Genetic Epidemiology of Asthma in Costa Rica

This study has been completed.
Information provided by:
National Heart, Lung, and Blood Institute (NHLBI) Identifier:
First received: August 7, 2001
Last updated: May 1, 2009
Last verified: May 2009

To identify genetic factors that influence the development of asthma in Hispanics.

Lung Diseases

Study Type: Observational

Resource links provided by NLM:

Further study details as provided by National Heart, Lung, and Blood Institute (NHLBI):

Study Start Date: July 2001
Study Completion Date: February 2006
Primary Completion Date: February 2006 (Final data collection date for primary outcome measure)
Detailed Description:


Asthma is a major public health problem in the United States, with particularly high prevalence rates among some Hispanic groups. Genetic linkage studies of this disease are of potentially great utility for the identification of those at risk, the search for new pharmaceutical treatments, and designing interventions to prevent development of asthma. Study power is greatly enhanced if a relatively isolated, homogeneous population with a significant prevalence of asthma can be identified. Such a population does not exist among Hispanics in the United States but is available in the Central Valley of Costa Rica.


The study concentrates on a genetically isolated Hispanic population with high asthma prevalence living in the Central Valley of Costa Rica. A genome screen will be conducted on large pedigrees multiplex for asthma and linkage analysis performed for seven intermediate phenotypes related to asthma including airway responsiveness; FEV1; bronchodilator responsiveness; skin test reactivity to common aeroallergens; serum total and allergen-specific IgE; and peripheral blood eosinophil count. A genome screen will also be conducted in the parent-child trios, and ancestral haplotypes will be reconstructed to identify regions influencing asthma-associated phenotypes. Within candidate regions demonstrating both linkage in extended pedigrees to asthma and/or asthma-related phenotypes and significant linkage disequilibrium within the unrelated asthmatic subjects, fine mapping will be performed by testing for genetic association to single nucleotide polymorphisms within positional candidate genes.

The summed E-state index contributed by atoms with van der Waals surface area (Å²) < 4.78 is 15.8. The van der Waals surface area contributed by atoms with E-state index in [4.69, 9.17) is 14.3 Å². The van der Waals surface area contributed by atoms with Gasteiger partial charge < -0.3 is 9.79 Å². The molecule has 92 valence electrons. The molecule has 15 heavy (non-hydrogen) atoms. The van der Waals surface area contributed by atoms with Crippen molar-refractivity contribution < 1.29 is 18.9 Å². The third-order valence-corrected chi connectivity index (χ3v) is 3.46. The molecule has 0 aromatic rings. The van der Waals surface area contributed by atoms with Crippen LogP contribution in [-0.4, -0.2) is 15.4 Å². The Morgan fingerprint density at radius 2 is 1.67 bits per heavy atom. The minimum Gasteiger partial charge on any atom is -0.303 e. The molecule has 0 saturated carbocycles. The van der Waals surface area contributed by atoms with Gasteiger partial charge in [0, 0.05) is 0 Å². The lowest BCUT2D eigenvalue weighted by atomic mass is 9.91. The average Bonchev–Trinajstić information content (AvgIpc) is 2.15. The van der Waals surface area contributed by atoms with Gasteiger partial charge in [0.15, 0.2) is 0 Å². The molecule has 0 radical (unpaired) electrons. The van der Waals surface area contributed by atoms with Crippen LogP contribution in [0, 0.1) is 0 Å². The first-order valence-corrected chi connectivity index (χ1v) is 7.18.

Genders Eligible for Study:   Both
Accepts Healthy Volunteers:   No

No eligibility criteria

  Contacts and Locations
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Please refer to this study by its identifier: NCT00021840

Sponsors and Collaborators
Investigator: Scott Weiss Brigham and Women's Hospital
  More Information

No publications provided Identifier: NCT00021840     History of Changes
Other Study ID Numbers: 971
Study First Received: August 7, 2001
Last Updated: May 1, 2009
Health Authority: United States: Federal Government

Additional relevant MeSH terms:
Lung Diseases
Bronchial Diseases
Respiratory Tract Diseases
Lung Diseases, Obstructive
Respiratory Hypersensitivity
Hypersensitivity, Immediate
Immune System Diseases processed this record on July 29, 2014